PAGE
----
The data are in: nonprofits need better fundraising performance. AFP's Fundraising Effectiveness Project 2013 reveals that gains of $769 million from new, upgraded current and previously lapsed donors were offset by losses of $735 million through reduced gifts and lapsed donors. Even worse, gains of 866,000 new and previously lapsed donors were offset by losses of 909,000 in lapsed donors, for a loss of 44,000 donors. That statistic really hurts; retaining donors is not nearly as tough as bringing in new ones, and the new ones cost you about six times more.
Then there's the GivingUSA report, showing that charitable giving as a percentage of GDP (gross domestic product) has stayed flat at 2 percent. Its highest point in recent years was only 2.25 percent, during the U.S. housing bubble when lots of us thought we were just on the verge of untold riches and were more willing to give money to charity. Too bad we were wrong.
Fundraising is in chronic need of improvement, isn't it? Have you ever spoken to a nonprofit executive or major-gift officer who said "we don't need more money"? But here's the rub. The thousand and one things people do to improve their results may not have any long-term impact on such improvement.
That's why we need a fundraising revolution. We need a revolution in the way we manage fundraising, not just in the way we do it.
What's the difference? The way fundraising, or any other business function, is managed is what leads to more fundraising income at lower costs. Managing a business function, including fundraising, means identifying the results desired from the fundraising effort, establishing performance targets and indicators, developing methods of doing ifundraising that are effective and in keeping with the organization’s corporate values, and holding the “do-ers” accountable. The way you manage fundraising is the way you make your fundraising sustainable.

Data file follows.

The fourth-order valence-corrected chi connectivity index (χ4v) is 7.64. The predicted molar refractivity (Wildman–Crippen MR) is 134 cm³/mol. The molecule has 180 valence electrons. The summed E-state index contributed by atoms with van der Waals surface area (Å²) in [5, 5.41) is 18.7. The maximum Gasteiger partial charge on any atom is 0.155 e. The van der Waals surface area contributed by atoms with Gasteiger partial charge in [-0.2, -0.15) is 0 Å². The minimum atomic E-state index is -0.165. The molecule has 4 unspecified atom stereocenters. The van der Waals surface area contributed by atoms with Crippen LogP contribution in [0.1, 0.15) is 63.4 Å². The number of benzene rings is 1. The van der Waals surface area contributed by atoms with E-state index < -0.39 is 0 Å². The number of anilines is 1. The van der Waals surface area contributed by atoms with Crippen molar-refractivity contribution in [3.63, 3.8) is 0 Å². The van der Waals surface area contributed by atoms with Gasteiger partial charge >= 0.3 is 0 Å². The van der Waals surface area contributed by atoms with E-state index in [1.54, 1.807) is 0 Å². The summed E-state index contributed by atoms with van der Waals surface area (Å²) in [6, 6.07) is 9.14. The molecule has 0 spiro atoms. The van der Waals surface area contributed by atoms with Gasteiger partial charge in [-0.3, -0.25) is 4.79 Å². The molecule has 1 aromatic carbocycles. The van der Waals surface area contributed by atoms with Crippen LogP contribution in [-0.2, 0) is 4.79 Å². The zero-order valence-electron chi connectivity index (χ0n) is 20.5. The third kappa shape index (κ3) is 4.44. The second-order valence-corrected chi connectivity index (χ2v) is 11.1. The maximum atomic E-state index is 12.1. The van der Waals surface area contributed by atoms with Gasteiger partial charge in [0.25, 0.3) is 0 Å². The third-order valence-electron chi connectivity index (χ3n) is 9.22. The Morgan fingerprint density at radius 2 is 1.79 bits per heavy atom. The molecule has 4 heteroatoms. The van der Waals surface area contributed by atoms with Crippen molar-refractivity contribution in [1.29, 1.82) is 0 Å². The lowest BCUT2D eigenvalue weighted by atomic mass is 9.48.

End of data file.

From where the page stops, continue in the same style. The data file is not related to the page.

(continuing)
The way fundraising is done, on the other hand, describes the tactical activities of the fundraising staff, be they employees, contractors or volunteers. Many fine fundraising professionals have raised their tactical skills to the level of art. We all know outstanding practitioners who specialize in grant-seeking, major gift work, capital campaigns, corporate relations, special events, and the list goes on. If there are, in fact, so many high performers out there in the fundraising discipline, how come fundraising remains the problem child of the nonprofit sector?
I contend that the nonprofit sector as a whole would enjoy more sustainable levels of income if the management of all that talent and art were to become more sophisticated, adopting some of the practices that support performance excellence in the for-profit sector. In fact, many nonprofit organizations, such as those in the fields of healthcare and healthcare research, practice extremely sophisticated management when it comes to service delivery and related programs. Many of them are required to do so by their certifying authorities. But as far as I can tell from the data and observation, it’s the rare development shop that’s managed strategically, with a stated intention to improve productivity.
A version of this article is the preface to our newest book Fundraising the SMART Way: Predictable, Consistent Income Growth for Your Charity. We'll be posting a series of blogs based on the book over the next few weeks.